$180,000pa is $86.50/hour.

Find me just *one* other consultant in Canberra who works for that little.

Allow me to correct you. Flannery is paid $180,000 for three days a week, 40 weeks a year. More like $200 an hour, actually.

gazket 8:25 pm
08 May 12
#86

carbon tax . The only sure thing it will do is see Australians loose jobs, put Labour on the endangered list and The watermelon greens die a miserable death.

chewy14 8:35 pm
08 May 12
#87

HenryBG said :

Roundhead89 said :

Use a scare tactic (rising sea levels when it has been proven that sea levels are not rising), abuse climate change realists (“nutcases”, “inane”, “cranks”) and bash Rupert Murdoch.

And there you have it: “Sea levels are not rising”.

I told you these sorts of discussions are always derailed by nutters who can’t even accept the most basic facts in our current reality.

The more subtle of them leave the anti-facts at home and try other arguments, like, “BIG BAD TAX”, “Back to the stoneage!!” but underneath they’re all on the same anti-science crusade as the numpty I’ve quoted.

Of course if Thumper wishes to not grapple with the issue of anti-science lunatics telling lies, he can continue with his tone-trolling. It’s an admission of sorts.

Many people here have posted various valid reasons for disagreeing with the carbon tax. Just because some people who also disagree with the carbon tax post crazy ideas, doesn’t mean that all people against the carbon tax believe those things.
Someone so fond of science and evidence shouldn’t make that mistake. It’s as bad as people claiming that all those who support the carbon tax are tree hugging hippies who worship mother Gaia.

2604 9:39 pm
08 May 12
#88

pajs said :

Maybe it’s worth stepping back from name-calling a bit on this thread. Have a look at what Fatih Birol, chief economist at the International Energy Agency (a pretty conservative bunch) said about the warming we are currently on track for.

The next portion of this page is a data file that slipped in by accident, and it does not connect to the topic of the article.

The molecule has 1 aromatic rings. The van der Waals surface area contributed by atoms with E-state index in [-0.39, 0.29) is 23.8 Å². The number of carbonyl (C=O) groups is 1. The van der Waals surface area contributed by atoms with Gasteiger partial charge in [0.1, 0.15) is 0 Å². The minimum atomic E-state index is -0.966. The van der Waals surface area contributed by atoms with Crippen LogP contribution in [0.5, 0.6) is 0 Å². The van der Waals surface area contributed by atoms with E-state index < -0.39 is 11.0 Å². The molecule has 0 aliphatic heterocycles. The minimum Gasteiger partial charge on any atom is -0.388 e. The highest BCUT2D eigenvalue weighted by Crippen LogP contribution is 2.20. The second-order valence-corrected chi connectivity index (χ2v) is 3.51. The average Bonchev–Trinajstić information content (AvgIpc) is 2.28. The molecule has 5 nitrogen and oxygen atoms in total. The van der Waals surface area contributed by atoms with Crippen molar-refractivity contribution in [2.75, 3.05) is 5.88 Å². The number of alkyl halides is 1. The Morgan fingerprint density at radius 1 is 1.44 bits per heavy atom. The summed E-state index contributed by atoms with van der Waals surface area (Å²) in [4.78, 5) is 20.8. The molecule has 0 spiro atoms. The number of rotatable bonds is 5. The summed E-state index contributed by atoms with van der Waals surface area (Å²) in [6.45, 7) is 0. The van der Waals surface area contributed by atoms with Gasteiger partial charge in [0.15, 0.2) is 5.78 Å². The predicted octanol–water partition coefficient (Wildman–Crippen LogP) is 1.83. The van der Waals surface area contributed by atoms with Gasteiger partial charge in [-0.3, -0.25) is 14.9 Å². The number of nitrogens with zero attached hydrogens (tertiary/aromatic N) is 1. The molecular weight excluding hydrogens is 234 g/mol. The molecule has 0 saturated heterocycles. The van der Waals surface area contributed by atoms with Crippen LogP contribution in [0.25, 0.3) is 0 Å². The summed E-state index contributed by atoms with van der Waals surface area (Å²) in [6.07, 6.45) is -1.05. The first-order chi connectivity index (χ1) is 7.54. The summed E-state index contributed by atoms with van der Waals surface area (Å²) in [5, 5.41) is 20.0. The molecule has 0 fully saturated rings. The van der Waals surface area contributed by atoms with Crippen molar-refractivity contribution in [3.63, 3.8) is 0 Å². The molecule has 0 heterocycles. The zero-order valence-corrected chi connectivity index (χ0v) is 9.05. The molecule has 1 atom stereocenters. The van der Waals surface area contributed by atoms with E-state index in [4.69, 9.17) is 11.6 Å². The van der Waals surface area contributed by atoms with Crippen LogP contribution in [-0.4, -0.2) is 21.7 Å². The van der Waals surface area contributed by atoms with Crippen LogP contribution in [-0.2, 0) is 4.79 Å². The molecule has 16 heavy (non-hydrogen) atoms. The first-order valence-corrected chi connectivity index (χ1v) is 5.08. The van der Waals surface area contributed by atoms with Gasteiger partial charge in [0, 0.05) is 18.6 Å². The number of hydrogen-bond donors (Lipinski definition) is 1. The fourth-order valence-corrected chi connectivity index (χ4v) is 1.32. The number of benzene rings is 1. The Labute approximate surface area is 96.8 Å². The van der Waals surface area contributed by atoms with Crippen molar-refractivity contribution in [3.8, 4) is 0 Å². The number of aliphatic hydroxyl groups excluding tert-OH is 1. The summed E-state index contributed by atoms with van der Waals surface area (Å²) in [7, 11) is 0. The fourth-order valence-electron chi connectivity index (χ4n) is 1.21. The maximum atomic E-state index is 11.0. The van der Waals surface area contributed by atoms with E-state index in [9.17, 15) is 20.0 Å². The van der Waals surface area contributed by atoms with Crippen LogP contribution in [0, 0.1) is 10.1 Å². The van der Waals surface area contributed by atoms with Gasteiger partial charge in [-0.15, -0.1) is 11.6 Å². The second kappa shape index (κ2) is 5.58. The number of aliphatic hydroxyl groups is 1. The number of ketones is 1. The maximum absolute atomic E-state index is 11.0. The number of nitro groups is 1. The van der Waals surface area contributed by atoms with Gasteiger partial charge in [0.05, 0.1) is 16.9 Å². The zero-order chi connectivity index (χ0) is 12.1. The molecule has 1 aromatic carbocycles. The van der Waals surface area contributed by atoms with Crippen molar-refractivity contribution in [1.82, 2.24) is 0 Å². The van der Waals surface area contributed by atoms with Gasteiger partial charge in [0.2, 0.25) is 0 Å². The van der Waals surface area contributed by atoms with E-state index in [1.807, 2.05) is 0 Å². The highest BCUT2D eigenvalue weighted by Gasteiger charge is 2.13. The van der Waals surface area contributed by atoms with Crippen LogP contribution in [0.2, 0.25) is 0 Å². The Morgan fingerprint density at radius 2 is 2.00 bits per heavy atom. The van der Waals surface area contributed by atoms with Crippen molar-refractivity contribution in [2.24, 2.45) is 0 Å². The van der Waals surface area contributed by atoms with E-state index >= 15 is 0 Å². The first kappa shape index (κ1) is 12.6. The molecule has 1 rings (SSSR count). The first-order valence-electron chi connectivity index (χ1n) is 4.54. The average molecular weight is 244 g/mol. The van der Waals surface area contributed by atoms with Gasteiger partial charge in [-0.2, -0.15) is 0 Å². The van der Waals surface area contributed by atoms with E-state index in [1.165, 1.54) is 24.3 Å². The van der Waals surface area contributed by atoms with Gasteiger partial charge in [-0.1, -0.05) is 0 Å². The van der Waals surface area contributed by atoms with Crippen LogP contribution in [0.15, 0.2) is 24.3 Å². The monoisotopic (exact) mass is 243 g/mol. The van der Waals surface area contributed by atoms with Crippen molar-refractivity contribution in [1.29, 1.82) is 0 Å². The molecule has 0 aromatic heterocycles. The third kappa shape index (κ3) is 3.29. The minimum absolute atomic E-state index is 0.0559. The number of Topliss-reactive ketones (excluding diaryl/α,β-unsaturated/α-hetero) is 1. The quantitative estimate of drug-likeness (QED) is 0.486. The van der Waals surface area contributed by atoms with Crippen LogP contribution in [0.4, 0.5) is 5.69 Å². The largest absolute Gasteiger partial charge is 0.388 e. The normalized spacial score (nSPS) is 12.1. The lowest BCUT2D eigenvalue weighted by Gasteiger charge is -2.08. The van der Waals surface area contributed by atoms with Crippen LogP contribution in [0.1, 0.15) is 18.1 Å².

http://thinkprogress.org/climate/2012/01/04/379694/iea-world-11-degree-warming-school-children-catastrophic/

Six degrees is not something we can wait around to see if people and natural systems can deal with.

I am not sure how realistic the six degree figure is given that the total (not annual) increase between 1906-2005 was only 0.74 degrees Celsius. It beggars belief that the global temperature will increase by almost 8 times this amount in only 23 years.

HenryBG 10:26 pm
08 May 12
#89

2604 said :

I am not sure how realistic the six degree figure is given that the total (not annual) increase between 1906-2005 was only 0.74 degrees Celsius. It beggars belief that the global temperature will increase by almost 8 times this amount in only 23 years.

It would be pretty pathetic if the chief economist of the International Energy Agency were making statements based on nothing more than reading a single line in the introduction to an IPCC report.

Or do you think that whatever expert professional advice the IEA has taken can be disbelieved by simply reading a single line in the introduction to an IPCC report?

I am not entirely convinced your “belief” is particularly well-informed, when all you have to do is read one more line of that document:

The 100-year linear trend (1906-2005) of 0.74 [0.56 to 0.92]°C[1] is larger than the corresponding trend of 0.6 [0.4 to 0.8]°C (1901-2000)

Now, think about it: you have two 100-year-long linear trends. By adding a mere 5 years’ data to obtain the second one, you have increased the slope of the trend by 25%.

What does that say to you? Yes? “The trend is accelerating”, maybe? Well done!

I have no idea whether 6 degrees in the mentioned period is realistic, and it would be a complete fool who would decide to arrive at a conclusion based on such a very thin selection of data but as I am not an expert professional working in this area, it stands to reason that the expert professionals working in this area are *vastly* more likely to be correct than any belief you or I may have about it.

And I would trust the Chief Economist of the IEA is being professional about this.

If there is *any* risk of 6-degree warming, then this would be a global emergency. But the denial machine creaks on……

HenryBG 12:01 am
09 May 12
#90

chewy14 said :

Many people here have posted various valid reasons for disagreeing with the carbon tax.

No they haven’t.

There have only been four general classes of objections to the carbon tax here in this thread.

1/ Big Bad tax will cripple the economy and send us back to the stoneage

2/ Climate change isn’t happening/isn’t caused by CO2/can’t be stopped/etc…

3/ Australia doing its share of the effort won’t fix the entirety of the problem so why bother at all

4/ Why should we do something if somebody somewhere else doesn’t do it first

None of these are valid arguments. They are all one or more of factually-challenged, logically invalid, and/or ethically corrupt, if not downright childish.